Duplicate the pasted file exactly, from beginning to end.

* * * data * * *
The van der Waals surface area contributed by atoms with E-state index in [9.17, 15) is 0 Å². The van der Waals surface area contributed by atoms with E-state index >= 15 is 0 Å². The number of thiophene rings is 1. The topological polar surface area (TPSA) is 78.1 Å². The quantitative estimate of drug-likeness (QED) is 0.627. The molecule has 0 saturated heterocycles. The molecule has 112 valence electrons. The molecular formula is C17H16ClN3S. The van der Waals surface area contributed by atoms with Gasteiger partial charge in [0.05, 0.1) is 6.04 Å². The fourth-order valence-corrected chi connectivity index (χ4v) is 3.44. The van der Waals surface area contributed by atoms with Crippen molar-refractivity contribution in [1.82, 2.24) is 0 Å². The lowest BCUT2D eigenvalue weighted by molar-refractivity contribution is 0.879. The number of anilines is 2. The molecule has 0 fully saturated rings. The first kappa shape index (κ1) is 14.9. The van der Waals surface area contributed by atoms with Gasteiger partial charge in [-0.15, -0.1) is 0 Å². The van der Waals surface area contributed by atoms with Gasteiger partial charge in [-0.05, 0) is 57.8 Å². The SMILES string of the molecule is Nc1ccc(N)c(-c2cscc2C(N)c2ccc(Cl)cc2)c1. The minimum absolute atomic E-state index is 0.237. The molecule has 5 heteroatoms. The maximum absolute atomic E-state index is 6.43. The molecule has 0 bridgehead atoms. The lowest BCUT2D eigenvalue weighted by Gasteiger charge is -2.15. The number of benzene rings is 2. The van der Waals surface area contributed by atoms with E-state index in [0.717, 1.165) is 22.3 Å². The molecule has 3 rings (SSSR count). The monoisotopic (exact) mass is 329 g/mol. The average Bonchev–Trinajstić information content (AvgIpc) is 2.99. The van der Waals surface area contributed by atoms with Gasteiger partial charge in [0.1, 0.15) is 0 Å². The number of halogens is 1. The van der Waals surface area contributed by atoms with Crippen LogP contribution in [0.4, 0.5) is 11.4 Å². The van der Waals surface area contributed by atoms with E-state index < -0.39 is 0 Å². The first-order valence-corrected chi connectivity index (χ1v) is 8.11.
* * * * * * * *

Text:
The van der Waals surface area contributed by atoms with E-state index in [9.17, 15) is 0 Å². The van der Waals surface area contributed by atoms with E-state index >= 15 is 0 Å². The number of thiophene rings is 1. The topological polar surface area (TPSA) is 78.1 Å². The quantitative estimate of drug-likeness (QED) is 0.627. The molecule has 0 saturated heterocycles. The molecule has 112 valence electrons. The molecular formula is C17H16ClN3S. The van der Waals surface area contributed by atoms with Gasteiger partial charge in [0.05, 0.1) is 6.04 Å². The fourth-order valence-corrected chi connectivity index (χ4v) is 3.44. The van der Waals surface area contributed by atoms with Crippen molar-refractivity contribution in [1.82, 2.24) is 0 Å². The lowest BCUT2D eigenvalue weighted by molar-refractivity contribution is 0.879. The number of anilines is 2. The molecule has 0 fully saturated rings. The first kappa shape index (κ1) is 14.9. The van der Waals surface area contributed by atoms with Gasteiger partial charge in [-0.15, -0.1) is 0 Å². The van der Waals surface area contributed by atoms with Gasteiger partial charge in [-0.05, 0) is 57.8 Å². The SMILES string of the molecule is Nc1ccc(N)c(-c2cscc2C(N)c2ccc(Cl)cc2)c1. The minimum absolute atomic E-state index is 0.237. The molecule has 5 heteroatoms. The maximum absolute atomic E-state index is 6.43. The molecule has 0 bridgehead atoms. The lowest BCUT2D eigenvalue weighted by Gasteiger charge is -2.15. The number of benzene rings is 2. The van der Waals surface area contributed by atoms with E-state index in [0.717, 1.165) is 22.3 Å². The molecule has 3 rings (SSSR count). The monoisotopic (exact) mass is 329 g/mol. The average Bonchev–Trinajstić information content (AvgIpc) is 2.99. The van der Waals surface area contributed by atoms with Gasteiger partial charge in [0.1, 0.15) is 0 Å². The number of halogens is 1. The van der Waals surface area contributed by atoms with Crippen LogP contribution in [0.4, 0.5) is 11.4 Å². The van der Waals surface area contributed by atoms with E-state index < -0.39 is 0 Å². The first-order valence-corrected chi connectivity index (χ1v) is 8.11.